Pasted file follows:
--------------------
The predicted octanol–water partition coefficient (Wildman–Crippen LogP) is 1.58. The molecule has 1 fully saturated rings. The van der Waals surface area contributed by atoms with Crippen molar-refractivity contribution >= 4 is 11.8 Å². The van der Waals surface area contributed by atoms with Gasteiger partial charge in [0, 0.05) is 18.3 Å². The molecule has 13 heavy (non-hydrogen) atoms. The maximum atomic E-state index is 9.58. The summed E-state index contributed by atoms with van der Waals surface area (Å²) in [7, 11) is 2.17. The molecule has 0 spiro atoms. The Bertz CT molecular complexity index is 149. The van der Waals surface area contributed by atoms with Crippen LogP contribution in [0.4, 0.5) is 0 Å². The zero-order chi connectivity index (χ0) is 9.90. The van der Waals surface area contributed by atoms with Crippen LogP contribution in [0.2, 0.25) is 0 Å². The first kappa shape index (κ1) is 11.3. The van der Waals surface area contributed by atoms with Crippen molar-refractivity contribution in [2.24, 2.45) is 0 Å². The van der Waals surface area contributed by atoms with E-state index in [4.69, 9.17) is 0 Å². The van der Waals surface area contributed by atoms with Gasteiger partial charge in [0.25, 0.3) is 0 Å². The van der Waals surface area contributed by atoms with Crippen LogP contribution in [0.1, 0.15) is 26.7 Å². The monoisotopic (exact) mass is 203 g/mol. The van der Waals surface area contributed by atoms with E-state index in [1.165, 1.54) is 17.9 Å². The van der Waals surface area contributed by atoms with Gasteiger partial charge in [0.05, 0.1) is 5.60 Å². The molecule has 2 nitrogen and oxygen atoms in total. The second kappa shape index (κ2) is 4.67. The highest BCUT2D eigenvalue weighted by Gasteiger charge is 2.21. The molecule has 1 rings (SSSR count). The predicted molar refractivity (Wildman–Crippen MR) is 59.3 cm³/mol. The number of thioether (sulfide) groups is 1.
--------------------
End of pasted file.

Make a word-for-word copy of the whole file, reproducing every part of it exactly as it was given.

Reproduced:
The predicted octanol–water partition coefficient (Wildman–Crippen LogP) is 1.58. The molecule has 1 fully saturated rings. The van der Waals surface area contributed by atoms with Crippen molar-refractivity contribution >= 4 is 11.8 Å². The van der Waals surface area contributed by atoms with Gasteiger partial charge in [0, 0.05) is 18.3 Å². The molecule has 13 heavy (non-hydrogen) atoms. The maximum atomic E-state index is 9.58. The summed E-state index contributed by atoms with van der Waals surface area (Å²) in [7, 11) is 2.17. The molecule has 0 spiro atoms. The Bertz CT molecular complexity index is 149. The van der Waals surface area contributed by atoms with Crippen LogP contribution in [0.4, 0.5) is 0 Å². The zero-order chi connectivity index (χ0) is 9.90. The van der Waals surface area contributed by atoms with Crippen LogP contribution in [0.2, 0.25) is 0 Å². The first kappa shape index (κ1) is 11.3. The van der Waals surface area contributed by atoms with Crippen molar-refractivity contribution in [2.24, 2.45) is 0 Å². The van der Waals surface area contributed by atoms with E-state index in [4.69, 9.17) is 0 Å². The van der Waals surface area contributed by atoms with Gasteiger partial charge in [0.25, 0.3) is 0 Å². The van der Waals surface area contributed by atoms with Crippen LogP contribution in [0.1, 0.15) is 26.7 Å². The monoisotopic (exact) mass is 203 g/mol. The van der Waals surface area contributed by atoms with E-state index in [1.165, 1.54) is 17.9 Å². The van der Waals surface area contributed by atoms with Gasteiger partial charge in [0.05, 0.1) is 5.60 Å². The molecule has 2 nitrogen and oxygen atoms in total. The second kappa shape index (κ2) is 4.67. The highest BCUT2D eigenvalue weighted by Gasteiger charge is 2.21. The molecule has 1 rings (SSSR count). The predicted molar refractivity (Wildman–Crippen MR) is 59.3 cm³/mol. The number of thioether (sulfide) groups is 1.